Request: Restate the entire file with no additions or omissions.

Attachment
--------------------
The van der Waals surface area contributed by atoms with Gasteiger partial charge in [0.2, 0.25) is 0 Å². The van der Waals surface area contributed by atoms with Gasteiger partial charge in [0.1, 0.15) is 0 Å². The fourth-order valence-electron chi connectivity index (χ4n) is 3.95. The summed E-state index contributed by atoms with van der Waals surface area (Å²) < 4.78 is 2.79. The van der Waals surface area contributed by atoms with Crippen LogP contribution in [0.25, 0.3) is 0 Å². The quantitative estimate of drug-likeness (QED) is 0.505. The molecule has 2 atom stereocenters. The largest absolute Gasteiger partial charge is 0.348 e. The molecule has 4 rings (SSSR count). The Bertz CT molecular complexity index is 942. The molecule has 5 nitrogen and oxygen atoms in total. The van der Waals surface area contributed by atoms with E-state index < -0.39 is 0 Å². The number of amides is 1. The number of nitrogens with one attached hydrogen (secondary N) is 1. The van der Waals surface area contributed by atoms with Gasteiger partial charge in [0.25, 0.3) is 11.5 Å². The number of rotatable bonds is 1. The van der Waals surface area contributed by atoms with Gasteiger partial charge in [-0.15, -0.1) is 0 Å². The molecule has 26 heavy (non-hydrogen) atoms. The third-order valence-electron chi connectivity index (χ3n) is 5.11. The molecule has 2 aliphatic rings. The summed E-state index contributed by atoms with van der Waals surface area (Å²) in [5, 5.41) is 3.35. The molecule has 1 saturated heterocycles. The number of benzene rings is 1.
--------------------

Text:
The van der Waals surface area contributed by atoms with Gasteiger partial charge in [0.2, 0.25) is 0 Å². The van der Waals surface area contributed by atoms with Gasteiger partial charge in [0.1, 0.15) is 0 Å². The fourth-order valence-electron chi connectivity index (χ4n) is 3.95. The summed E-state index contributed by atoms with van der Waals surface area (Å²) < 4.78 is 2.79. The van der Waals surface area contributed by atoms with Crippen LogP contribution in [0.25, 0.3) is 0 Å². The quantitative estimate of drug-likeness (QED) is 0.505. The molecule has 2 atom stereocenters. The largest absolute Gasteiger partial charge is 0.348 e. The molecule has 4 rings (SSSR count). The Bertz CT molecular complexity index is 942. The molecule has 5 nitrogen and oxygen atoms in total. The van der Waals surface area contributed by atoms with E-state index < -0.39 is 0 Å². The number of amides is 1. The number of nitrogens with one attached hydrogen (secondary N) is 1. The van der Waals surface area contributed by atoms with Gasteiger partial charge in [0.25, 0.3) is 11.5 Å². The number of rotatable bonds is 1. The van der Waals surface area contributed by atoms with Gasteiger partial charge in [-0.15, -0.1) is 0 Å². The molecule has 26 heavy (non-hydrogen) atoms. The third-order valence-electron chi connectivity index (χ3n) is 5.11. The molecule has 2 aliphatic rings. The summed E-state index contributed by atoms with van der Waals surface area (Å²) in [5, 5.41) is 3.35. The molecule has 1 saturated heterocycles. The number of benzene rings is 1.